Facing the challenge

Even if retirement is 20, 30 or even 40 years away, it's never too early to start thinking about it. Retirement planning isn't a one-time event; it's an ongoing process.

There's no set formula for retirement planning. Each plan is unique, but everyone should make one. And the sooner, the better.

How to get started

Saving for retirement while juggling other financial responsibilities might appear daunting at first, but if you break it down into manageable steps it will seem a lot easier. Here are some ideas to help you get started:
  • Make saving a habit. Decide how much you can set aside in your monthly budget toward your retirement savings—and stick to your goal.
  • Explore ways to save. How much you save and spend are the most important factors in achieving your retirement goals—even more important than how you invest. Look at your expenses and determine where you can cut back and how you can save more.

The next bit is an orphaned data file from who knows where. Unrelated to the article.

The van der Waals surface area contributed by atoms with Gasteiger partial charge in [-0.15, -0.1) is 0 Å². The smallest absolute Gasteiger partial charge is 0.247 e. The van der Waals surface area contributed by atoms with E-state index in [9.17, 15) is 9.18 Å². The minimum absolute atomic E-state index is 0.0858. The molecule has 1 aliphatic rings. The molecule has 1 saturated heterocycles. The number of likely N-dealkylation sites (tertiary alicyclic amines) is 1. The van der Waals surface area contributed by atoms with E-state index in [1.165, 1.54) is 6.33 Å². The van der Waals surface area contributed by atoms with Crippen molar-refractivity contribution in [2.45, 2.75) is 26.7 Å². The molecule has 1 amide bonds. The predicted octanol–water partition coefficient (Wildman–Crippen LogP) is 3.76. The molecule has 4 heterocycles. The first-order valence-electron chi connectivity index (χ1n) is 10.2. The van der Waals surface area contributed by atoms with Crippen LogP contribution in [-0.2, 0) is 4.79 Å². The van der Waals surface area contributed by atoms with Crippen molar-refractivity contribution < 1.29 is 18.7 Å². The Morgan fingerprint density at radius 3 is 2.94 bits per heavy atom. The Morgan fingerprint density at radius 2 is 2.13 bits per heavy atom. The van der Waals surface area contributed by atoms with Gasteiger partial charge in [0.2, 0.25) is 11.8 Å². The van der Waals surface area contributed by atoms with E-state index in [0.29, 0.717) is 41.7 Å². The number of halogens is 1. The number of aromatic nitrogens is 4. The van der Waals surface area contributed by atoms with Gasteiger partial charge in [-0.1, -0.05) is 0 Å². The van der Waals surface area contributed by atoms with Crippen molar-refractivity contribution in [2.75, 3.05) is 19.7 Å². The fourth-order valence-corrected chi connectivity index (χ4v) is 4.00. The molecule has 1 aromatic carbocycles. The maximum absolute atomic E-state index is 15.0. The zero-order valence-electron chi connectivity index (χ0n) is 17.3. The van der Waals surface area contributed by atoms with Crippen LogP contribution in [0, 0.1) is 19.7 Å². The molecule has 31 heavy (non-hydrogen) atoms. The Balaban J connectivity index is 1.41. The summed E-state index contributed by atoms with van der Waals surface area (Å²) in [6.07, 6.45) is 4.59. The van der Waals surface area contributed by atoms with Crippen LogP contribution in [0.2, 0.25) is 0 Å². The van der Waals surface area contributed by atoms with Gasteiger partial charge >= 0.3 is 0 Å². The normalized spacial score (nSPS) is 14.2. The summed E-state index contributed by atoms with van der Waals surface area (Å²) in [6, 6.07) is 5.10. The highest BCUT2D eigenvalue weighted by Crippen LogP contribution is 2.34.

• Make the most of tax-advantaged retirement accounts like an IRA or 401(k). Investing in a tax-deferred account allows your earnings to compound free of taxes, so that even small contributions can grow into a significant sum over time.
Our Two Cents
If you're feeling overwhelmed, you can start small. It takes just $13.70 a day to contribute the current $5,000 per year maximum to a tax-deferred IRA.


The information on this website is for educational purposes only. It is not intended to be a substitute for specific individualized tax, legal or investment planning advice. Where specific advice is necessary or appropriate, consult with a qualified tax advisor, CPA, financial planner or investment manager.

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